Nick Cave is not an acquired taste. Contrary to popular belief, listeners smart enough to know the difference between confident songwriting and lyrics fool-heartedly plucked from a personal journal realize the significant position Nick Cave and the Bad Seeds pioneered and now resolutely occupy as one of the most musically literate and talented outfits in existence today.
How many times are you allowed to use the word "heartbreaking" when describing Cave's work? There's a groove and a grace to the songwriter's latest set of compositions that will surely leave listeners stunned at his deft balance of the wretched and the redeeming. Album opener "Wonderful" is a... err... wonderful introduction to the world of Nocturama, as piano strikes push the rhythm in time with a walking bass line that screams soul. "Right Out Of Your Hand" is exactly that -- Warren (Dirty Three) Ellis's weeping strings drip melancholy atop a torch song that recalls the majesty of Murder Ballads, while simultaneously suggesting a new path for Cave and company ("Please forgive me / If I appear unkind / But any fool can tell you / It's all in your mind"). Ellis and his violin have never been more present as a member of the Bad Seeds than on Nocturama, and the album is better for it. "Bring It On", meanwhile, starts off with a slinky groove that seems plucked straight from the song books of Philadelphia soul, before Cave charges it with his trademark wail and a blistering chorus that is equal parts Waterboys and INXS (I mean both comparisons in the best possible way). The Saints' Chris Bailey's backing vocals pull it all together with a call-and-response pattern played perfectly with Cave's lead.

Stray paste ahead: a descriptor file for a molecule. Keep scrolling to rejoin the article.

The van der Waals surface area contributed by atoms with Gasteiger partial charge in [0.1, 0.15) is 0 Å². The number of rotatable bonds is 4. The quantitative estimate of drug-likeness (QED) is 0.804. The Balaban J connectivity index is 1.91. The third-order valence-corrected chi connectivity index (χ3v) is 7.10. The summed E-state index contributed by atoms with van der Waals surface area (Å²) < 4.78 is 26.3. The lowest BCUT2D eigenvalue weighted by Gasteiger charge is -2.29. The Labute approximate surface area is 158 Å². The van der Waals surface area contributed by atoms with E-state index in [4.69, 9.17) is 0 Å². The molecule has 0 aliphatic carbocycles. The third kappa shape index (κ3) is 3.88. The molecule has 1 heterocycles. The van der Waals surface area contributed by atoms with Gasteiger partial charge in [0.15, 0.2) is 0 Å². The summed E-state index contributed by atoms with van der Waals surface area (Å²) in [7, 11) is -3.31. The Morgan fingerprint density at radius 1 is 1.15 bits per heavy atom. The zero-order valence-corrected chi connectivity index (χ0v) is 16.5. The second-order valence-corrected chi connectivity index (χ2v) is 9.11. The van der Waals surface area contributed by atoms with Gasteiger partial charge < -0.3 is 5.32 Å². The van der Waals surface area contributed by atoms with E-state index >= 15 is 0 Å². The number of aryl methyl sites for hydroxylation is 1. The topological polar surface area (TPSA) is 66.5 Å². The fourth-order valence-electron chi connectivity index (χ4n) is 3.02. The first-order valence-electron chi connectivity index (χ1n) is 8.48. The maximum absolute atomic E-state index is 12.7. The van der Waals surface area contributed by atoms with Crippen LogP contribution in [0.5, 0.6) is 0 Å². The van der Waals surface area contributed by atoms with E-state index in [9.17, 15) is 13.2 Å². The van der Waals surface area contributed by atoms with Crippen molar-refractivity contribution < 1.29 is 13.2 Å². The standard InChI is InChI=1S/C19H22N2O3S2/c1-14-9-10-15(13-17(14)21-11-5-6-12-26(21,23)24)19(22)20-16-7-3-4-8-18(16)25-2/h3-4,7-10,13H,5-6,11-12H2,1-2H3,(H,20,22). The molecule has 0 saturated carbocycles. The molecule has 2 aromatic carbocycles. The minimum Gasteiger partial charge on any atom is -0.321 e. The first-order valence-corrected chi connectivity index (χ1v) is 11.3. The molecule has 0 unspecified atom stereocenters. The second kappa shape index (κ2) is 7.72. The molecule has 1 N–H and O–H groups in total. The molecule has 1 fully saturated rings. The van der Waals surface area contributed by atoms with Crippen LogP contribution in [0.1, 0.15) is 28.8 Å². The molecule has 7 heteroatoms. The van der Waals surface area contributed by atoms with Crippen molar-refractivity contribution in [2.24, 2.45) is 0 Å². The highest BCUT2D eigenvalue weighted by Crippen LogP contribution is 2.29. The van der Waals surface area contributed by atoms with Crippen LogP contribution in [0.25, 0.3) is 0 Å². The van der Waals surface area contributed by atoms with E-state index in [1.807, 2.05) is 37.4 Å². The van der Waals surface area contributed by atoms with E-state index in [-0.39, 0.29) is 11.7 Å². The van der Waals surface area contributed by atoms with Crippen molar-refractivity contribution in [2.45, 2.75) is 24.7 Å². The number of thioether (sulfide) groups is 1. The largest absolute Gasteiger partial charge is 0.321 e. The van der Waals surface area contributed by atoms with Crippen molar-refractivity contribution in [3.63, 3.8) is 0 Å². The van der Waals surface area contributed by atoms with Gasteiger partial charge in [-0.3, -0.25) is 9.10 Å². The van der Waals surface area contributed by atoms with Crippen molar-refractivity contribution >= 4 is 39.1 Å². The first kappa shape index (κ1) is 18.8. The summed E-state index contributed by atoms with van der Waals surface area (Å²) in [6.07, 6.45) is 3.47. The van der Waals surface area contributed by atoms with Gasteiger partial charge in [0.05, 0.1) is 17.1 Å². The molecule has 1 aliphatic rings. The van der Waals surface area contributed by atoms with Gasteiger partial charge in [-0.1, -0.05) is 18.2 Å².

"Dead Man In My Bed" picks up where the preceding track leaves off, packing a whole lot of soul into a sonic template that could easily be shared with Jason Pierce and his Spiritualized collective. Content-wise, keep any kids out of the room while this one is burning a hole through your speakers -- this is pretty dark stuff. "Still In Love" is also classic Cave, sticking in a finger in the eye of his imitators and reminding everyone else why his followers remain such committed fans: it burns slowly, it stings deep and its tale of lost love is captivating.
The pace at which Cave has laid out the proceedings is one of the most brilliant things about Nocturama; there is a flow that both pushes listeners into the murk of Cave's darkest confessions and sweeps them up to soar along with the group's more brightly romantic moments.
This is one of Cave's best album in years, if not an immediate candidate for a career highlight. Naysayers and tastemakers (without taste) be damned -- Nick Cave and the Bad Seeds are every bit as vital today as they were during last decade's critical and commercial crest.